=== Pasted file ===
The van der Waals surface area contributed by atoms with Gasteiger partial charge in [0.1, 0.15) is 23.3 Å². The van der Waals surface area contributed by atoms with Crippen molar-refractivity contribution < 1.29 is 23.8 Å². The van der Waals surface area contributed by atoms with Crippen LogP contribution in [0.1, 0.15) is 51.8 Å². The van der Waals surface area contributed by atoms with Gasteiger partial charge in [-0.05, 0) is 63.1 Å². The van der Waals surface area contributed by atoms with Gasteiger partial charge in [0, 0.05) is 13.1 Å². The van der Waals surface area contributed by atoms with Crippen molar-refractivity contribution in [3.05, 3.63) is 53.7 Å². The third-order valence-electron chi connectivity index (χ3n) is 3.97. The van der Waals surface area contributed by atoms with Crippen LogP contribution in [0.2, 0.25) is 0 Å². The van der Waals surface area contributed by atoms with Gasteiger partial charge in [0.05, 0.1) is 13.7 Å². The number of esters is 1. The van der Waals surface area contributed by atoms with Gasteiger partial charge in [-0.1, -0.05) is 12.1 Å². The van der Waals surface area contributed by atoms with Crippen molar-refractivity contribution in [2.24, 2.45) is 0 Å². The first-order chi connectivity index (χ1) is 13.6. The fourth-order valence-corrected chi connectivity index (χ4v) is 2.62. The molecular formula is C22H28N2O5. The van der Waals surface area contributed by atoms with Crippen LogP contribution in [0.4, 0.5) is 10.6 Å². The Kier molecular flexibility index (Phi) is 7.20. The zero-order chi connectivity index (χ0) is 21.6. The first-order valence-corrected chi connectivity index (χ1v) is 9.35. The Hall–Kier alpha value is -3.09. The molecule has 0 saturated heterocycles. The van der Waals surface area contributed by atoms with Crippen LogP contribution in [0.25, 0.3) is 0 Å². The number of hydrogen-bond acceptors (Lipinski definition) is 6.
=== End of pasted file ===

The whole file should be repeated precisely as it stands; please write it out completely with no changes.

The van der Waals surface area contributed by atoms with Gasteiger partial charge in [0.1, 0.15) is 23.3 Å². The van der Waals surface area contributed by atoms with Crippen molar-refractivity contribution < 1.29 is 23.8 Å². The van der Waals surface area contributed by atoms with Crippen LogP contribution in [0.1, 0.15) is 51.8 Å². The van der Waals surface area contributed by atoms with Gasteiger partial charge in [-0.05, 0) is 63.1 Å². The van der Waals surface area contributed by atoms with Gasteiger partial charge in [0, 0.05) is 13.1 Å². The van der Waals surface area contributed by atoms with Crippen molar-refractivity contribution in [3.05, 3.63) is 53.7 Å². The third-order valence-electron chi connectivity index (χ3n) is 3.97. The van der Waals surface area contributed by atoms with Crippen LogP contribution in [0.2, 0.25) is 0 Å². The van der Waals surface area contributed by atoms with Gasteiger partial charge in [0.05, 0.1) is 13.7 Å². The number of esters is 1. The van der Waals surface area contributed by atoms with Gasteiger partial charge in [-0.1, -0.05) is 12.1 Å². The van der Waals surface area contributed by atoms with Crippen molar-refractivity contribution in [2.24, 2.45) is 0 Å². The first-order chi connectivity index (χ1) is 13.6. The fourth-order valence-corrected chi connectivity index (χ4v) is 2.62. The molecular formula is C22H28N2O5. The van der Waals surface area contributed by atoms with Crippen LogP contribution in [0.4, 0.5) is 10.6 Å². The Kier molecular flexibility index (Phi) is 7.20. The zero-order chi connectivity index (χ0) is 21.6. The first-order valence-corrected chi connectivity index (χ1v) is 9.35. The Hall–Kier alpha value is -3.09. The molecule has 0 saturated heterocycles. The van der Waals surface area contributed by atoms with Crippen LogP contribution in [0.25, 0.3) is 0 Å². The number of hydrogen-bond acceptors (Lipinski definition) is 6.